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C. Wilson, J. Keller, G. Dobre, B. Dong, J. Schofield, C.A. Jones, A. Podoleanu; Optical Coherence Tomography to Identify the Margins of Periocular Basal Cell Carcinoma . Invest. Ophthalmol. Vis. Sci. 2006;47(13):3292.
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© ARVO (1962-2015); The Authors (2016-present)
To determine the accuracy of Optical Coherence Tomography (OCT) in delineating margins of periocular Basal Cell Carcinomas (BCC). This will enable surgeons to completely excise tumor with minimal loss of healthy tissue.
In three excised BCCs the margins were identified using OCT and conventional histopathological examination and the results compared. A novel dual wavelength en face OCT/confocal system was assembled. B scan (cross section) and C scan (en face) OCT images were generated using wavelengths of 670nm and 1300nm. Lateral resolution was 15µm and depth resolution was 14µm at 670nm and below 9µm at 1300nm. The field of view ranged between 9 and 26 degrees. The axial position was selected with a precision of 1µm. Stacks of C–scan images were obtained at regular intervals of medial(m), lateral(l), superior(s) and inferior(i) edges of the tissue. A series of B scan images was taken along the width of the excised lesion. mTM, lTM, sTM, iTM was measured by superimposing a 1mm calibration stick onto one good quality C scan image of the stack for each orientation. Tumor depth (TD) was calculated using the B scan image showing the deepest margin of tumor. Quality was determined by 2 independent observers taking into consideration the contrast of the neighbouring confocal scan, the amount of tumor present in the field of view and the image quality affected by reflectivity and birefringence of the tissue. Following OCT imaging, histopathological slides of the excised tissue were prepared in axial sections at 4µm cuts and TM was determined using conventional optical microscopy.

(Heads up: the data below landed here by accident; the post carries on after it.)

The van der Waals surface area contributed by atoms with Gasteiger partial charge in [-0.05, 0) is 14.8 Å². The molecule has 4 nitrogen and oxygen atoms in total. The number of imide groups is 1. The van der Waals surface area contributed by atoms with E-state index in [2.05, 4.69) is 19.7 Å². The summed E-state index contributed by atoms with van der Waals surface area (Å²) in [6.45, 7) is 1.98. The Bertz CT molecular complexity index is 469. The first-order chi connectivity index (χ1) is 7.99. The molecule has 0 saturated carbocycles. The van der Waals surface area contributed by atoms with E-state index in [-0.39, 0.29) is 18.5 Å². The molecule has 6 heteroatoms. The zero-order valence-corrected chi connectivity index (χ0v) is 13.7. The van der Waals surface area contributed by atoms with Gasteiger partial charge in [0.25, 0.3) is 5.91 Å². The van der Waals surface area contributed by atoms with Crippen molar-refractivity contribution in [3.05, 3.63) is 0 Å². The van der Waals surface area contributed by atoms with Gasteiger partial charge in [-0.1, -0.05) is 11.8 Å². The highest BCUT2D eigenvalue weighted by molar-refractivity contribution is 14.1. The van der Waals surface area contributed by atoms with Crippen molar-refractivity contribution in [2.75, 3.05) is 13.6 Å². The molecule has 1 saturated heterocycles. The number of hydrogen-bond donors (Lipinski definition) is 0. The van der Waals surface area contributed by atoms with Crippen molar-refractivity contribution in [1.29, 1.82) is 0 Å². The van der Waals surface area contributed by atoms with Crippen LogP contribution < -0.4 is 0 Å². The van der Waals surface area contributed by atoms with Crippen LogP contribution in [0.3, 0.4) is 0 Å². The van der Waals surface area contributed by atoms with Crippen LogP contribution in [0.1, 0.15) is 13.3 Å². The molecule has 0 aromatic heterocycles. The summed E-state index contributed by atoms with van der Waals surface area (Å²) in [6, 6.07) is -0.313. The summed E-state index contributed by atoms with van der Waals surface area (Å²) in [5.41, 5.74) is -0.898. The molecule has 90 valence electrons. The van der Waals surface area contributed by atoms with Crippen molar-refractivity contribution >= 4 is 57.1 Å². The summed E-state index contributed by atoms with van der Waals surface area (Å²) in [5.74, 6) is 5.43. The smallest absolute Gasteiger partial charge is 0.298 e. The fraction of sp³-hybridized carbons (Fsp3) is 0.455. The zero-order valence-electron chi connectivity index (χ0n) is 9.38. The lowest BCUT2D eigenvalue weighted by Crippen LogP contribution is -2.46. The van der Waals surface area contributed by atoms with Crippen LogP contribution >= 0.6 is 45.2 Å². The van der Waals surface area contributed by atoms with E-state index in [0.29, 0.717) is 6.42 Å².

The mean difference in TM as measured by the 2 techniques is 0.13mm for mFM, lFM, sFM, iFM and TD. There is a strong correlation between the TM in all orientations as measured by the 2 techniques (Pearson correlation coefficient=0.95).
Modified OCT image mapping of BCCs appears at least equivalent to histopathological mapping. In some cases the higher resolution OCT imaging can accurately map clear margins within 0.1mm of the tissue edge, thereby surpassing the accuracy of conventional histopathology. This is an exciting new clinical application of a modified OCT machine with possibilities for one stage excision–reconstruction of eyelid BCCs. The surgeon could follow the 3D reconstructed image to accurately and selectively excise tumour tissue once the machine is further modified for in vivo imaging.
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